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Specters of ConquestIndigenous Absence in Transatlantic Literatures$
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Adam Lifshey

Print publication date: 2010

Print ISBN-13: 9780823232383

Published to Fordham Scholarship Online: September 2011

DOI: 10.5422/fordham/9780823232383.001.0001

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Columbus the Haunted: The Diary of the First Voyage and William Carlos Williams's “The Discovery of the Indies”

Columbus the Haunted: The Diary of the First Voyage and William Carlos Williams's “The Discovery of the Indies”

Chapter:
(p.22) 1 Columbus the Haunted: The Diary of the First Voyage and William Carlos Williams's “The Discovery of the Indies”
Source:
Specters of Conquest
Author(s):

Adam Lifshey

Publisher:
Fordham University Press
DOI:10.5422/fordham/9780823232383.003.0002

Since the nineteenth century the diary has been the most widely read and referenced account of the events of the 1492–93 crossing. It has been canonized despite the issues of unreliability that result in part from the changes introduced by its editor from early colonial times, the Dominican priest Bartolomé de las Casas. The version by de las Casas, produced some four decades or more after Columbus wrote the original diary, is the basis of all modern editions. The manuscript by Columbus and a contemporary copy did not survive into posterity. The de las Casas document itself was lost until the end of the eighteenth century and remained unpublished until 1825. It alternates between Columbus's first-person narrative in allegedly verbatim citations and de las Casas's third- person paraphrasings of the explorer's entries.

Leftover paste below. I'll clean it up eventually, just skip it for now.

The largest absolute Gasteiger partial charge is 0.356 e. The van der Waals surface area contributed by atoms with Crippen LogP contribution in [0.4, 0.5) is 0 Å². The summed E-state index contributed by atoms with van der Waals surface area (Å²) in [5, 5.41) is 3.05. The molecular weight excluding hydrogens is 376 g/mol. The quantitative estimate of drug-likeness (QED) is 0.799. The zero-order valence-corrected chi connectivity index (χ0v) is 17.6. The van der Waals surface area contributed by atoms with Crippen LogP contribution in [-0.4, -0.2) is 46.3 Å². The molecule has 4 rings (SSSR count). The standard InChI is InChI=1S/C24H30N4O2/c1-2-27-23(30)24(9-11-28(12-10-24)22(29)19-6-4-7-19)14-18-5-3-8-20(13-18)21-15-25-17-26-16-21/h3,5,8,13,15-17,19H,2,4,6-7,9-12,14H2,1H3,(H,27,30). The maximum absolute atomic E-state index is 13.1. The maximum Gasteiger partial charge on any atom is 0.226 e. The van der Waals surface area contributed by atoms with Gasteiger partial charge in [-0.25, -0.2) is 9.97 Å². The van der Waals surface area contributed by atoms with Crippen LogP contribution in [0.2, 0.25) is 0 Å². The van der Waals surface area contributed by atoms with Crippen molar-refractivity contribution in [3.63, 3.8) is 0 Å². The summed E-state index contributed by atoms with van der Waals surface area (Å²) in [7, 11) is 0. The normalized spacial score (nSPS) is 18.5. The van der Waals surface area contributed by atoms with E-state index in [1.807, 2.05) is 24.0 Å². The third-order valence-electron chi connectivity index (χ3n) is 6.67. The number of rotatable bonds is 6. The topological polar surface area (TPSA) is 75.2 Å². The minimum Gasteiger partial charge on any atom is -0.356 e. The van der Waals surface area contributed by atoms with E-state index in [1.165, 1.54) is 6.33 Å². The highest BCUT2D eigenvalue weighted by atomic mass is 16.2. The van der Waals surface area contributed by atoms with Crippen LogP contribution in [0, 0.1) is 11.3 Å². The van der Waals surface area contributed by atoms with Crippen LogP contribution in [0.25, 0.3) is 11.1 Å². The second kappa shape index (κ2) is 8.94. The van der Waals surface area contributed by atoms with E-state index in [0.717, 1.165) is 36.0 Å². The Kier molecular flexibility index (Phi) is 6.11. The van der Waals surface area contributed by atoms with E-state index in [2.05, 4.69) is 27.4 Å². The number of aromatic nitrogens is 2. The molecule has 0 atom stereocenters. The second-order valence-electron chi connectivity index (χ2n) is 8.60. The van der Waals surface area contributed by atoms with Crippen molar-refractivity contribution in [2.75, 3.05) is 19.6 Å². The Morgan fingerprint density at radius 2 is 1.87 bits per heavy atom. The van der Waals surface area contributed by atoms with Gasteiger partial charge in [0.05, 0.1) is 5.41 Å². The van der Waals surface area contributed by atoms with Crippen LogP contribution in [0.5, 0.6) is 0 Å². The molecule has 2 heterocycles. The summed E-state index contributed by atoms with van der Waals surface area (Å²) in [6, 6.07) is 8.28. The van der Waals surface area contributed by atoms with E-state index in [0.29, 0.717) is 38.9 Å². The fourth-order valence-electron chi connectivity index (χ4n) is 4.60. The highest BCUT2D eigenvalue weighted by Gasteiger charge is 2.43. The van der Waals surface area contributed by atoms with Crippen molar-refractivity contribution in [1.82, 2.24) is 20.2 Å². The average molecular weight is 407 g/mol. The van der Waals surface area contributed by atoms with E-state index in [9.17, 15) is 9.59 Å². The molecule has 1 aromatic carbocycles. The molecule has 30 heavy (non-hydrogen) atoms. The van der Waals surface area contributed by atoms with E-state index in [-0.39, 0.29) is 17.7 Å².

Keywords:   diary, Bartolomé de las Casas, Columbus, 1492, Indies, discovery, William Carlos Williams

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